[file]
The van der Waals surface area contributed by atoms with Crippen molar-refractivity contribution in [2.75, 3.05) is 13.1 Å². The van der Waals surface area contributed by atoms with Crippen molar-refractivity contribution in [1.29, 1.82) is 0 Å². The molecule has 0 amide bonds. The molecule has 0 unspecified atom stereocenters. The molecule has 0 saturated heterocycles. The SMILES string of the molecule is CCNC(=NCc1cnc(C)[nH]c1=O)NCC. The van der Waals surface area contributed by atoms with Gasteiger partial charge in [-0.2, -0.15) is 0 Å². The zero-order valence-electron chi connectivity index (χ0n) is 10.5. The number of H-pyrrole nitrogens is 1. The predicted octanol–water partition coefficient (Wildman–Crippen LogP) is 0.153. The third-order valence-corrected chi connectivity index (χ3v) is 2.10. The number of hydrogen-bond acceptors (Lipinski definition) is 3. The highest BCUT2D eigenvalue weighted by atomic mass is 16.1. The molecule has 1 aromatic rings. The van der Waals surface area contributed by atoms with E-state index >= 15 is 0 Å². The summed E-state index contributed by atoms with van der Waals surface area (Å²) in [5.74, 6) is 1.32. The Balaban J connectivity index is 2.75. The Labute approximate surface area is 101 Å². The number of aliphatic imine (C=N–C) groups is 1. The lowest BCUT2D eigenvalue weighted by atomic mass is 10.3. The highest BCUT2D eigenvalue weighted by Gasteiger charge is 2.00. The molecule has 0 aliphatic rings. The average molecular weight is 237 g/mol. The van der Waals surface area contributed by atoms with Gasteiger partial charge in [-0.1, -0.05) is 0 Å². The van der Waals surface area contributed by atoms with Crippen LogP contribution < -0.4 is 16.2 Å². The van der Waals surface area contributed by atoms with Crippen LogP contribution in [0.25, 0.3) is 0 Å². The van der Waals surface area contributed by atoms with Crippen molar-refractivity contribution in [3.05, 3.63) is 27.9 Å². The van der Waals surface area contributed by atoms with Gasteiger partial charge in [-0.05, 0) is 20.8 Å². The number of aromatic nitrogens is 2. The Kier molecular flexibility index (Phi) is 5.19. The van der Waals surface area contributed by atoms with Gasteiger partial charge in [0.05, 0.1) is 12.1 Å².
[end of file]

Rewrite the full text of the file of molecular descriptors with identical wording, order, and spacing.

The van der Waals surface area contributed by atoms with Crippen molar-refractivity contribution in [2.75, 3.05) is 13.1 Å². The van der Waals surface area contributed by atoms with Crippen molar-refractivity contribution in [1.29, 1.82) is 0 Å². The molecule has 0 amide bonds. The molecule has 0 unspecified atom stereocenters. The molecule has 0 saturated heterocycles. The SMILES string of the molecule is CCNC(=NCc1cnc(C)[nH]c1=O)NCC. The van der Waals surface area contributed by atoms with Gasteiger partial charge in [-0.2, -0.15) is 0 Å². The zero-order valence-electron chi connectivity index (χ0n) is 10.5. The number of H-pyrrole nitrogens is 1. The predicted octanol–water partition coefficient (Wildman–Crippen LogP) is 0.153. The third-order valence-corrected chi connectivity index (χ3v) is 2.10. The number of hydrogen-bond acceptors (Lipinski definition) is 3. The highest BCUT2D eigenvalue weighted by atomic mass is 16.1. The molecule has 1 aromatic rings. The van der Waals surface area contributed by atoms with E-state index >= 15 is 0 Å². The summed E-state index contributed by atoms with van der Waals surface area (Å²) in [5.74, 6) is 1.32. The Balaban J connectivity index is 2.75. The Labute approximate surface area is 101 Å². The number of aliphatic imine (C=N–C) groups is 1. The lowest BCUT2D eigenvalue weighted by atomic mass is 10.3. The highest BCUT2D eigenvalue weighted by Gasteiger charge is 2.00. The molecule has 0 aliphatic rings. The average molecular weight is 237 g/mol. The van der Waals surface area contributed by atoms with Gasteiger partial charge in [-0.1, -0.05) is 0 Å². The van der Waals surface area contributed by atoms with Crippen LogP contribution < -0.4 is 16.2 Å². The van der Waals surface area contributed by atoms with Crippen LogP contribution in [0.25, 0.3) is 0 Å². The van der Waals surface area contributed by atoms with Crippen molar-refractivity contribution in [3.05, 3.63) is 27.9 Å². The van der Waals surface area contributed by atoms with Gasteiger partial charge in [-0.05, 0) is 20.8 Å². The number of aromatic nitrogens is 2. The Kier molecular flexibility index (Phi) is 5.19. The van der Waals surface area contributed by atoms with Gasteiger partial charge in [0.05, 0.1) is 12.1 Å².